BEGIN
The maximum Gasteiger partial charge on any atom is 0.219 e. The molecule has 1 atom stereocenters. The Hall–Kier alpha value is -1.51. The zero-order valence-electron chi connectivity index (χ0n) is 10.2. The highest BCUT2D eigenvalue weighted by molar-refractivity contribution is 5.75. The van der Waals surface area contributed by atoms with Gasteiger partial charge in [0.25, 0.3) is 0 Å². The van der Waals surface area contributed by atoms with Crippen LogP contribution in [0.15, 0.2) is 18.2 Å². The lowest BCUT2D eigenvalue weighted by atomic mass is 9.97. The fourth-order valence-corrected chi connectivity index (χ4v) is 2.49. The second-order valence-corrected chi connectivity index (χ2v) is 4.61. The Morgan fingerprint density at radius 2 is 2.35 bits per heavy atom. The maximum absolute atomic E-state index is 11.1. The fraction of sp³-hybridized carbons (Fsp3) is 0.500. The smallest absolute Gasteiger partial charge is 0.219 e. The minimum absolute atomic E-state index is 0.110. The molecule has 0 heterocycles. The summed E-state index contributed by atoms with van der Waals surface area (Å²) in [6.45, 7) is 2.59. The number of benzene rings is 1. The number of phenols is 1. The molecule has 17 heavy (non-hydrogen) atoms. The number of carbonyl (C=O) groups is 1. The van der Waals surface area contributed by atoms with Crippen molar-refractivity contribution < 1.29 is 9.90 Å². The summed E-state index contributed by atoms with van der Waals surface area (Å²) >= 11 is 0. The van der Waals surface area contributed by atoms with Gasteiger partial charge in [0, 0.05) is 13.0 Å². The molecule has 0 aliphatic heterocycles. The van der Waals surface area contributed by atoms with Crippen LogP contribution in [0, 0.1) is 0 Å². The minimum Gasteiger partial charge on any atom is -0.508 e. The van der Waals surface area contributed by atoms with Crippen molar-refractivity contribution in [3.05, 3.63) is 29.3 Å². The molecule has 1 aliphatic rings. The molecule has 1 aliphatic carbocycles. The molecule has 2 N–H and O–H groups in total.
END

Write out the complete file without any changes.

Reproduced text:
The maximum Gasteiger partial charge on any atom is 0.219 e. The molecule has 1 atom stereocenters. The Hall–Kier alpha value is -1.51. The zero-order valence-electron chi connectivity index (χ0n) is 10.2. The highest BCUT2D eigenvalue weighted by molar-refractivity contribution is 5.75. The van der Waals surface area contributed by atoms with Gasteiger partial charge in [0.25, 0.3) is 0 Å². The van der Waals surface area contributed by atoms with Crippen LogP contribution in [0.15, 0.2) is 18.2 Å². The lowest BCUT2D eigenvalue weighted by atomic mass is 9.97. The fourth-order valence-corrected chi connectivity index (χ4v) is 2.49. The second-order valence-corrected chi connectivity index (χ2v) is 4.61. The Morgan fingerprint density at radius 2 is 2.35 bits per heavy atom. The maximum absolute atomic E-state index is 11.1. The fraction of sp³-hybridized carbons (Fsp3) is 0.500. The smallest absolute Gasteiger partial charge is 0.219 e. The minimum absolute atomic E-state index is 0.110. The molecule has 0 heterocycles. The summed E-state index contributed by atoms with van der Waals surface area (Å²) in [6.45, 7) is 2.59. The number of benzene rings is 1. The number of phenols is 1. The molecule has 17 heavy (non-hydrogen) atoms. The number of carbonyl (C=O) groups is 1. The van der Waals surface area contributed by atoms with Crippen molar-refractivity contribution < 1.29 is 9.90 Å². The summed E-state index contributed by atoms with van der Waals surface area (Å²) >= 11 is 0. The van der Waals surface area contributed by atoms with Gasteiger partial charge in [0, 0.05) is 13.0 Å². The molecule has 0 aliphatic heterocycles. The van der Waals surface area contributed by atoms with Crippen LogP contribution in [0, 0.1) is 0 Å². The minimum Gasteiger partial charge on any atom is -0.508 e. The van der Waals surface area contributed by atoms with Crippen molar-refractivity contribution in [3.05, 3.63) is 29.3 Å². The molecule has 1 aliphatic rings. The molecule has 1 aliphatic carbocycles. The molecule has 2 N–H and O–H groups in total.